When we think about optical fiber, communications is probably the first thing that comes to mind. But the sensitivity of telecom-grade fiber optics to stress, strain and temperature has also opened them up to a new world of applications in sensing. This month’s cover story explores how fiber optics is being used to provide real-time monitoring of the integrity of civil structures such as buildings, dams and bridges. It’s a wonderful example of how a mature technology can move into new application areas that no one could have predicted.
Meanwhile, the field of fiber optic communications continues to advance beyond what many of us ever thought possible as well. As this month’s OFC/NFOEC conference in Anaheim, Calif., U.S.A., will highlight, 400G networks are now emerging from the planning stage; 1Tb and photonic integrated technologies are driving tomorrow’s networks; and the IT industry is increasingly deploying dynamic cloud computing environments.
In this issue, Brian Protiva describes another key trend that will be explored at OFC/NFOEC this year: software-defined networking (SDN)—which challenges the vertically integrated approach to the switch-and-router design of the past 20 years. SDN may be a key component of the Internet of the future. To learn more about the meeting or to register, visit www.ofcnfoec.com.
Another striking possibility for future networks is the application of quantum physics to computing technology. As the article on quantum communications describes, some researchers predict that a quantum Internet could be a reality within the next 15 years. This form of computing would enable the transmission of massive volumes of data and complicated computations and searches—all with zero lag time.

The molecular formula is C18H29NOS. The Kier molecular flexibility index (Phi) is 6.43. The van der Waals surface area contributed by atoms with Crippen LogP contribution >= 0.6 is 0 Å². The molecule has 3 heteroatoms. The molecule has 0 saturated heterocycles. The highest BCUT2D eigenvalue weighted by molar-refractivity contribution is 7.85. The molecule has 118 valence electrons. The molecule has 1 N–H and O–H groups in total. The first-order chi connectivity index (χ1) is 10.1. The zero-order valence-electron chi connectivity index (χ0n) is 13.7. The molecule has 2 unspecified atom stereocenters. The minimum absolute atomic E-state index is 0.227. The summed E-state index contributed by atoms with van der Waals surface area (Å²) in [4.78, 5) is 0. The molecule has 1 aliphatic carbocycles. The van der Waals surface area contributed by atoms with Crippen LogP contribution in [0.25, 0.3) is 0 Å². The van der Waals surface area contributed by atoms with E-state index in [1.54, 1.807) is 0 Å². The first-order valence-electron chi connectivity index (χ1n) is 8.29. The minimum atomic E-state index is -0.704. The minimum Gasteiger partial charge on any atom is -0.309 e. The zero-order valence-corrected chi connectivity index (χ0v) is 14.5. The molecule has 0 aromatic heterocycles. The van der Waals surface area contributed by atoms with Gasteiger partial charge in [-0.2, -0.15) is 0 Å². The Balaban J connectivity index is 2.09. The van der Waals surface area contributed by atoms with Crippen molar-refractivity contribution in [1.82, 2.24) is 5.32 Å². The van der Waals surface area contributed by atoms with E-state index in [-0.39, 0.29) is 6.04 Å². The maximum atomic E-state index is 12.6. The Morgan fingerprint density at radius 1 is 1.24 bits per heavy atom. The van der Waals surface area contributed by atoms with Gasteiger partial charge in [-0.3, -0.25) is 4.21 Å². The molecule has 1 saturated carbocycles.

If you like a good detective story, you will likely enjoy Jeff Hecht’s article titled “Saving Hubble.” While today we think of the Hubble as a resounding optics success story, around the time of its launch scientists feared that the telescope might go down in history as one of NASA’s most expensive flops. Spherical aberration in its primary mirror caused its images to come back no clearer than those captured from a high-elevation ground telescope.
OSA Past President Duncan Moore was charged with diagnosing the optical problem and designing repairs. Fortunately, optical engineers were able to pinpoint the issue using ingenious “forensic” optics and then devise a clever fix, transforming Hubble into the world-class telescope we know it as today.
What all these stories have in common is their ability to challenge our assumptions—and imaginations—about what can and cannot be accomplished through optics. As you read through your issue, I hope you will bring from it a sense of optimism that you can apply to your own lab, classroom or business. Anything is possible.
—Donna Strickland, OSA President